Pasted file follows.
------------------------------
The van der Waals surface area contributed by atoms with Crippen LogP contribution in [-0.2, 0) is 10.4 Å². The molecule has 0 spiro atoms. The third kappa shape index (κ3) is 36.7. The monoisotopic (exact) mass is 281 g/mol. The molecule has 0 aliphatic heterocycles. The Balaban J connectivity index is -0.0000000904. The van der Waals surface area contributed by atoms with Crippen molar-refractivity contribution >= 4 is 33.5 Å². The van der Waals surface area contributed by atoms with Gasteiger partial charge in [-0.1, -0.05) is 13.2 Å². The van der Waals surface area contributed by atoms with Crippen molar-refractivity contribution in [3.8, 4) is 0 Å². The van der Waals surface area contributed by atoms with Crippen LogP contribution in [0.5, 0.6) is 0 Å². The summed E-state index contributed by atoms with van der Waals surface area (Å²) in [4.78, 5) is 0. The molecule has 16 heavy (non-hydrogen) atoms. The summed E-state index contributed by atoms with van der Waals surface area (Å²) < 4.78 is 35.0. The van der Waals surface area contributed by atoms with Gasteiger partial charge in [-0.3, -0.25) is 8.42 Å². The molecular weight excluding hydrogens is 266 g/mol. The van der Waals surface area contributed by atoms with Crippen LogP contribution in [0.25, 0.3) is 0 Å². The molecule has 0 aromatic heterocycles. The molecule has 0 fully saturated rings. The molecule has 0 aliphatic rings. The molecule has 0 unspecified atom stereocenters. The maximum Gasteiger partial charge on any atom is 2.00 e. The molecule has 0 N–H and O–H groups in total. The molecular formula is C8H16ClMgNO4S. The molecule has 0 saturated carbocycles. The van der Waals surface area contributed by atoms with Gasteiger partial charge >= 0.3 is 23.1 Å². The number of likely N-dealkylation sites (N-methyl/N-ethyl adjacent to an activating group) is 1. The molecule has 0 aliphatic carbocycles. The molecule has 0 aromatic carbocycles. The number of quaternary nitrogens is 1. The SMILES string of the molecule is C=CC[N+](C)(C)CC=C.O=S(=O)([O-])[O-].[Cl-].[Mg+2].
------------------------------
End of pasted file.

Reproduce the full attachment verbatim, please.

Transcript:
The van der Waals surface area contributed by atoms with Crippen LogP contribution in [-0.2, 0) is 10.4 Å². The molecule has 0 spiro atoms. The third kappa shape index (κ3) is 36.7. The monoisotopic (exact) mass is 281 g/mol. The molecule has 0 aliphatic heterocycles. The Balaban J connectivity index is -0.0000000904. The van der Waals surface area contributed by atoms with Crippen molar-refractivity contribution >= 4 is 33.5 Å². The van der Waals surface area contributed by atoms with Gasteiger partial charge in [-0.1, -0.05) is 13.2 Å². The van der Waals surface area contributed by atoms with Crippen molar-refractivity contribution in [3.8, 4) is 0 Å². The van der Waals surface area contributed by atoms with Crippen LogP contribution in [0.5, 0.6) is 0 Å². The summed E-state index contributed by atoms with van der Waals surface area (Å²) in [4.78, 5) is 0. The molecule has 16 heavy (non-hydrogen) atoms. The summed E-state index contributed by atoms with van der Waals surface area (Å²) < 4.78 is 35.0. The van der Waals surface area contributed by atoms with Gasteiger partial charge in [-0.3, -0.25) is 8.42 Å². The molecular weight excluding hydrogens is 266 g/mol. The van der Waals surface area contributed by atoms with Crippen LogP contribution in [0.25, 0.3) is 0 Å². The molecule has 0 aromatic heterocycles. The molecule has 0 fully saturated rings. The molecule has 0 aliphatic rings. The molecule has 0 unspecified atom stereocenters. The maximum Gasteiger partial charge on any atom is 2.00 e. The molecule has 0 N–H and O–H groups in total. The molecular formula is C8H16ClMgNO4S. The molecule has 0 saturated carbocycles. The van der Waals surface area contributed by atoms with Gasteiger partial charge >= 0.3 is 23.1 Å². The number of likely N-dealkylation sites (N-methyl/N-ethyl adjacent to an activating group) is 1. The molecule has 0 aliphatic carbocycles. The molecule has 0 aromatic carbocycles. The number of quaternary nitrogens is 1. The SMILES string of the molecule is C=CC[N+](C)(C)CC=C.O=S(=O)([O-])[O-].[Cl-].[Mg+2].